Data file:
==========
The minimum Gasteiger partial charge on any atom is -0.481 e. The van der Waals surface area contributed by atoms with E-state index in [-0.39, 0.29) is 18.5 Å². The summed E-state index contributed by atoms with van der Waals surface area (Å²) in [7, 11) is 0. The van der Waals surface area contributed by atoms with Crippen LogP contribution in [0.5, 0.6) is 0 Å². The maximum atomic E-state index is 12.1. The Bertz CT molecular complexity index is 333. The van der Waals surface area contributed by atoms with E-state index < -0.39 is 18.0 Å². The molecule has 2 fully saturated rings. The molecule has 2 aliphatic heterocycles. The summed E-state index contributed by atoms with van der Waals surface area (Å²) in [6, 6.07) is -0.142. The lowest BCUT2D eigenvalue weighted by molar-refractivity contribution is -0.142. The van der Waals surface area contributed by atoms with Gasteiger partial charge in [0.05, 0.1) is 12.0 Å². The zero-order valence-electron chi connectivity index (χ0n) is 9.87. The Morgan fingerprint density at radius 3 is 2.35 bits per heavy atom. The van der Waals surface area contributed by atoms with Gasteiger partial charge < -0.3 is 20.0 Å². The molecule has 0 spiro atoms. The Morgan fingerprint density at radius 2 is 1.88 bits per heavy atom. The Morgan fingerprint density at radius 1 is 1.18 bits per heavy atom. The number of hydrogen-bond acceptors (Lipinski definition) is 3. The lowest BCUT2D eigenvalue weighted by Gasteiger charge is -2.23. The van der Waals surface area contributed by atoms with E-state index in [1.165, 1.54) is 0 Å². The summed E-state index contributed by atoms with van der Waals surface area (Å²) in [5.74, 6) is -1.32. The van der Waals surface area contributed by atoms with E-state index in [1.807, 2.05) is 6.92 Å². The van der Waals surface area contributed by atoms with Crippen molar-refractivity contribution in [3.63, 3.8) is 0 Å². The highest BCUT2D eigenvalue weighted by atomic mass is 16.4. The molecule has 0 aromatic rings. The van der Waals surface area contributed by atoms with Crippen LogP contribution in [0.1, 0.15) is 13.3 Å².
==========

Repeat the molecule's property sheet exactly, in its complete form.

The minimum Gasteiger partial charge on any atom is -0.481 e. The van der Waals surface area contributed by atoms with E-state index in [-0.39, 0.29) is 18.5 Å². The summed E-state index contributed by atoms with van der Waals surface area (Å²) in [7, 11) is 0. The van der Waals surface area contributed by atoms with Crippen LogP contribution in [0.5, 0.6) is 0 Å². The maximum atomic E-state index is 12.1. The Bertz CT molecular complexity index is 333. The van der Waals surface area contributed by atoms with E-state index < -0.39 is 18.0 Å². The molecule has 2 fully saturated rings. The molecule has 2 aliphatic heterocycles. The summed E-state index contributed by atoms with van der Waals surface area (Å²) in [6, 6.07) is -0.142. The lowest BCUT2D eigenvalue weighted by molar-refractivity contribution is -0.142. The van der Waals surface area contributed by atoms with Gasteiger partial charge in [0.05, 0.1) is 12.0 Å². The zero-order valence-electron chi connectivity index (χ0n) is 9.87. The Morgan fingerprint density at radius 3 is 2.35 bits per heavy atom. The van der Waals surface area contributed by atoms with Gasteiger partial charge < -0.3 is 20.0 Å². The molecule has 0 spiro atoms. The Morgan fingerprint density at radius 2 is 1.88 bits per heavy atom. The Morgan fingerprint density at radius 1 is 1.18 bits per heavy atom. The number of hydrogen-bond acceptors (Lipinski definition) is 3. The lowest BCUT2D eigenvalue weighted by Gasteiger charge is -2.23. The van der Waals surface area contributed by atoms with E-state index in [1.165, 1.54) is 0 Å². The summed E-state index contributed by atoms with van der Waals surface area (Å²) in [5.74, 6) is -1.32. The van der Waals surface area contributed by atoms with E-state index in [1.807, 2.05) is 6.92 Å². The van der Waals surface area contributed by atoms with Crippen molar-refractivity contribution in [3.63, 3.8) is 0 Å². The highest BCUT2D eigenvalue weighted by atomic mass is 16.4. The molecule has 0 aromatic rings. The van der Waals surface area contributed by atoms with Crippen LogP contribution in [0.1, 0.15) is 13.3 Å².